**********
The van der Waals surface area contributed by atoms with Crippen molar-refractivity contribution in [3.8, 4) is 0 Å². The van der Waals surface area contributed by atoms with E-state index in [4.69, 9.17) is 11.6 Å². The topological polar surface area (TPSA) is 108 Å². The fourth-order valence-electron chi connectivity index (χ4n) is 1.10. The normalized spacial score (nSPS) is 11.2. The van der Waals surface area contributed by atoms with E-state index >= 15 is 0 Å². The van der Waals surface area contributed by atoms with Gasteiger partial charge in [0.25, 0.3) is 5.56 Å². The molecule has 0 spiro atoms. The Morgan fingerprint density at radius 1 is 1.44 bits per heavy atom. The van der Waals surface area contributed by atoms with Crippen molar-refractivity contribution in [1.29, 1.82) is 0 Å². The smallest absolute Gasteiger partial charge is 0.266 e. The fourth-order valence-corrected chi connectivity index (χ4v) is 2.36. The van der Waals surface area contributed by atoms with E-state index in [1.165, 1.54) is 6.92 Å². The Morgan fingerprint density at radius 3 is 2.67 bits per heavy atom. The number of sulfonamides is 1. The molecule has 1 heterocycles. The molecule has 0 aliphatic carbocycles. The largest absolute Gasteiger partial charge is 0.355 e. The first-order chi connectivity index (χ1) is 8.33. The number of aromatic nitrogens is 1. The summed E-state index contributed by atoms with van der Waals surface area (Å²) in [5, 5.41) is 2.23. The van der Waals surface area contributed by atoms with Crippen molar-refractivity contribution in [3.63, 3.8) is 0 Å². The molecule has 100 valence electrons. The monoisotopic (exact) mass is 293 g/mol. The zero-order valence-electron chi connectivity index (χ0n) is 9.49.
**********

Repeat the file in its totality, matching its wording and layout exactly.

The van der Waals surface area contributed by atoms with Crippen molar-refractivity contribution in [3.8, 4) is 0 Å². The van der Waals surface area contributed by atoms with E-state index in [4.69, 9.17) is 11.6 Å². The topological polar surface area (TPSA) is 108 Å². The fourth-order valence-electron chi connectivity index (χ4n) is 1.10. The normalized spacial score (nSPS) is 11.2. The van der Waals surface area contributed by atoms with E-state index >= 15 is 0 Å². The van der Waals surface area contributed by atoms with Gasteiger partial charge in [0.25, 0.3) is 5.56 Å². The molecule has 0 spiro atoms. The Morgan fingerprint density at radius 1 is 1.44 bits per heavy atom. The van der Waals surface area contributed by atoms with Crippen molar-refractivity contribution in [1.29, 1.82) is 0 Å². The smallest absolute Gasteiger partial charge is 0.266 e. The fourth-order valence-corrected chi connectivity index (χ4v) is 2.36. The van der Waals surface area contributed by atoms with E-state index in [1.165, 1.54) is 6.92 Å². The Morgan fingerprint density at radius 3 is 2.67 bits per heavy atom. The number of sulfonamides is 1. The molecule has 1 heterocycles. The molecule has 0 aliphatic carbocycles. The largest absolute Gasteiger partial charge is 0.355 e. The first-order chi connectivity index (χ1) is 8.33. The number of aromatic nitrogens is 1. The summed E-state index contributed by atoms with van der Waals surface area (Å²) in [5, 5.41) is 2.23. The van der Waals surface area contributed by atoms with Crippen molar-refractivity contribution in [3.63, 3.8) is 0 Å². The molecule has 100 valence electrons. The monoisotopic (exact) mass is 293 g/mol. The zero-order valence-electron chi connectivity index (χ0n) is 9.49.